Global Coronavirus Cases Surpass One Million
Global coronavirus cases surpassed one million on Thursday with more than 52,000 deaths, according to a Reuters tally of official data.
More than 210,000 people have recovered from COVID-19 around the world.
Italy had the most deaths, more than 13,900, followed by Spain. The U.S. had the most confirmed cases of any country, more than 240,000, the data showed.
Australia has 5,314 confirmed cases as of Friday evening, with around 650 of those now recovered.
Twenty-eight people have died across the country — 12 in NSW, seven in Victoria, three in both Queensland and WA, two in Tasmania and one in the ACT.
Australia remains the world-leader in testing, at 1,000 for every 100,000 people, or about 1 one per cent of the population.
Since the virus was first recorded in China late last year, the pandemic has spread around the world, prompting governments to close businesses, ground airlines and order hundreds of millions of people to stay at home to try to slow the contagion.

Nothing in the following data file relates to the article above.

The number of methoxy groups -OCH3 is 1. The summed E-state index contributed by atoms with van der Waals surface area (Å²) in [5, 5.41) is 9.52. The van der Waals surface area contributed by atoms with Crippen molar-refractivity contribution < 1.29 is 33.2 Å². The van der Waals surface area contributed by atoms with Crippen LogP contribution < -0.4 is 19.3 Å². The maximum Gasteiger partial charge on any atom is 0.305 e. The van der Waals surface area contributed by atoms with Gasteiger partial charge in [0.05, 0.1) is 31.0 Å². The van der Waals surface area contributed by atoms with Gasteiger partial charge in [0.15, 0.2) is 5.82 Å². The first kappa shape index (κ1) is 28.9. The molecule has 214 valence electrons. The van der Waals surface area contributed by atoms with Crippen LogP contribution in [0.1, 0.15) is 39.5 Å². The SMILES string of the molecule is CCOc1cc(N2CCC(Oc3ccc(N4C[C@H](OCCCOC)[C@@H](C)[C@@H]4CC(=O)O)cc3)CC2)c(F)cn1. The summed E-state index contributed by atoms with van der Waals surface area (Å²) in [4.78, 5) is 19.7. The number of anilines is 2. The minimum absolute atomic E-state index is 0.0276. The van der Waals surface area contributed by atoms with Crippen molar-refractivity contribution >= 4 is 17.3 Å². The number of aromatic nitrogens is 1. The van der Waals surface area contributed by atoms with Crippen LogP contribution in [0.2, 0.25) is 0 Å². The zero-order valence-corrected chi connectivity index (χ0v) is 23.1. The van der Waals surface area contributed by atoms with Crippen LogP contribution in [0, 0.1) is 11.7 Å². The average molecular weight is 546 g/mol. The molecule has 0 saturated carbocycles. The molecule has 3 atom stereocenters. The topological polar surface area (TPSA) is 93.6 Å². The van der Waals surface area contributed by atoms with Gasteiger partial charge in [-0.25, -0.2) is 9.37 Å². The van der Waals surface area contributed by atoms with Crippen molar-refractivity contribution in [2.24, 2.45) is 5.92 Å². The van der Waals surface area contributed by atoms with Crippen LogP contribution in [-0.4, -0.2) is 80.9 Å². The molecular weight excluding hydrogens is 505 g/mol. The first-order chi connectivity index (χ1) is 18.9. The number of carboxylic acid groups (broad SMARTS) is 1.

Morgues and hospitals in New York City, the epicenter of the U.S. outbreak, bent under the strain on Thursday, struggling to treat or bury casualties, as New York state’s Governor Andrew Cuomo offered a grim prediction the rest of the country would soon face the same misery.
In hard-hit Spain, the death toll rose to more than 10,000 on Thursday after a record 950 people died overnight, but health officials were encouraged by a slowdown in daily increases in infections and deaths.
Spain has shed jobs at a record pace since it went into lockdown to fight the coronavirus, social security data showed on Thursday, with some 900,000 workers having lost their jobs since mid-March.
Appearing for the first time since recovering from the virus himself, Britain’s health minister Matt Hancock promised a tenfold increase in the number of daily tests for the coronavirus by the end of the month after the government faced criticism for failing to roll out mass checks for health workers and the public.
Britain initially took a restrained approach to the outbreak but Prime Minister Boris Johnson, who tested positive for the virus himself, changed tack and imposed stringent social distancing measures after modelling showed a quarter of a million people in the country could die.